Independent filmmaker Lynn Shelton (Your Sister’s Sister) was no stranger to actor, writer, stand-up comedian and podcast host Marc Maron when she cast him in her new film Sword of Trust. She had already directed him in a few projects, including a couple of episodes of his namesake TV series Maron and his 2017 Netflix comedy special Marc Maron: Too Real. She was also a guest on his popular podcast WTF with Marc Maron two months prior from officially getting hired. It turned out to be the perfect choice to say the least.
Sword of Trust is a heavily improvised and sharply written dark dramedy that comes up short in the homestretch, but not before delivering a handful of funny and memorable moments. Maron stars as Mel, a pawn shop owner in Birmingham, Alabama, who makes a deal with some customers after they offer to sell him a peculiar relic. The “prover item,” as it’s referred to later in the film, is a sword said to be proof that the South won the Civil War. It has been bequeathed by a Confederate soldier to his granddaughter Cynthia (Jillian Bell).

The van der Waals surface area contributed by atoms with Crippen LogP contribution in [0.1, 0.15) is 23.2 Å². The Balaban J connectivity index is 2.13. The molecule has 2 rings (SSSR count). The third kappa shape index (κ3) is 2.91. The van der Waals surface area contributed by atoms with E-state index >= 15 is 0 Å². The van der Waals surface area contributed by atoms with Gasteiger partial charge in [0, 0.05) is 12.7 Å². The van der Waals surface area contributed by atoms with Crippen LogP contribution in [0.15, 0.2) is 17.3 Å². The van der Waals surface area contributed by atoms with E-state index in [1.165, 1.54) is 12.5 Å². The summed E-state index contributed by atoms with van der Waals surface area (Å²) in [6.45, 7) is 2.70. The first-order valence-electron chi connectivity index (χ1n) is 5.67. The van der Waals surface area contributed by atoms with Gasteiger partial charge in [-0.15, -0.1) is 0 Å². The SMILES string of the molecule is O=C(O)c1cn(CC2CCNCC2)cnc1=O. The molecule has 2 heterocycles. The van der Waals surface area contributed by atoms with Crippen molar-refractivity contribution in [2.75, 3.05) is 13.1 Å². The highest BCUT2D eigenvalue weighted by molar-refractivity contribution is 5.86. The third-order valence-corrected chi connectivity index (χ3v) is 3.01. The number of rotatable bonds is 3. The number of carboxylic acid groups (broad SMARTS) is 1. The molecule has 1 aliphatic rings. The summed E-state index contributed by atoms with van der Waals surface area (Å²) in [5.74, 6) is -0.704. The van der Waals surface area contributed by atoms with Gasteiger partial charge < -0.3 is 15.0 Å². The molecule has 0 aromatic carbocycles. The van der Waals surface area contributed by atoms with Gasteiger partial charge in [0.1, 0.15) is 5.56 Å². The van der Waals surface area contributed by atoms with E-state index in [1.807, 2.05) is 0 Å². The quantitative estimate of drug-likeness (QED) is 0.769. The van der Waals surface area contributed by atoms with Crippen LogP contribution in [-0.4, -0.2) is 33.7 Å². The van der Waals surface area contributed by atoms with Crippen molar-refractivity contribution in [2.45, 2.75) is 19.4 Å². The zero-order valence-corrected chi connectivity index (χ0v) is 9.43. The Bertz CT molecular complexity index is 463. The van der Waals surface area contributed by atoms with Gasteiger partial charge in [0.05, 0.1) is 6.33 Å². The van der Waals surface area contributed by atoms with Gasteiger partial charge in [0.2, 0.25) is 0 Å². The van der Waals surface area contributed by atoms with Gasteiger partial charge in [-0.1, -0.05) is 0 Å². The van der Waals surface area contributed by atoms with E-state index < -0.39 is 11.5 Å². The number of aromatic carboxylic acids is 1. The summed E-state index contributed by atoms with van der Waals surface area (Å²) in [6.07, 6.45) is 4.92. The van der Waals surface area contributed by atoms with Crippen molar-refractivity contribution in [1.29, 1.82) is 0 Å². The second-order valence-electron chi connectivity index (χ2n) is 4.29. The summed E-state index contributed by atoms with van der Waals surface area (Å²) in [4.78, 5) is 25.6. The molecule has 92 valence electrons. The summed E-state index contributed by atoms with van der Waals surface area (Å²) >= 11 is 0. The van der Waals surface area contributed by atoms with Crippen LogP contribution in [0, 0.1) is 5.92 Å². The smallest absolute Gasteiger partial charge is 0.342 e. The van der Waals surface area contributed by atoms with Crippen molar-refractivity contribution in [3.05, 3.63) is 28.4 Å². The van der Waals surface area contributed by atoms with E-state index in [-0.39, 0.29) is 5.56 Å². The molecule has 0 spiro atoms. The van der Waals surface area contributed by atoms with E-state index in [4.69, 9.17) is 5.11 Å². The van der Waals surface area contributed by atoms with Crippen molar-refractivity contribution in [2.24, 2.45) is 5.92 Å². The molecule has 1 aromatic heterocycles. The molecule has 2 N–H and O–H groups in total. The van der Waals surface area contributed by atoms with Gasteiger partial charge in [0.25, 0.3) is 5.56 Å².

Mel and his employee Nathaniel (Jon Bass) think Cynthia and her wife Mary (Michaela Watkins) are a pair of kooks for the yarn they spin — the women don’t buy her grandfather’s story either but need to make the sale. However, a quick internet search reveals a fringe group of conspiracy theorists who would pay top dollar for the weapon. After locating a buyer, Mel and the ladies decide to team up and split the money. But when the potential customer insists that he meets the sellers, Mel, Nathaniel, Cynthia and Mary find themselves riding in the back of a moving truck to an undisclosed location to do business with a probable racist.
On its surface, Sword of Trust is a whip-smart comedy that pokes fun of people who believe the Earth is flat and the existence of a shadow U.S. government. While much of the snarky script is ad-libbed, Shelton and co-writer Michael O’Brien (TV’s A.P. Bio) create a structure for the narrative that is deeper and more meaningful than an average satire. The emotional load is lifted by Maron, who expresses some of the most heartfelt and natural dialogue in a movie this year with an anecdote concerning a drug-addicted ex-girlfriend (Shelton) and the life he watched pass him by years ago.
Shelton’s film might cover revisionist history, but it’s also about the struggle to believe in something — or someone — when conflicting evidence is too convincing to ignore. Still, in Sword of Trust, Maron shows audiences how a little faith can go a long way.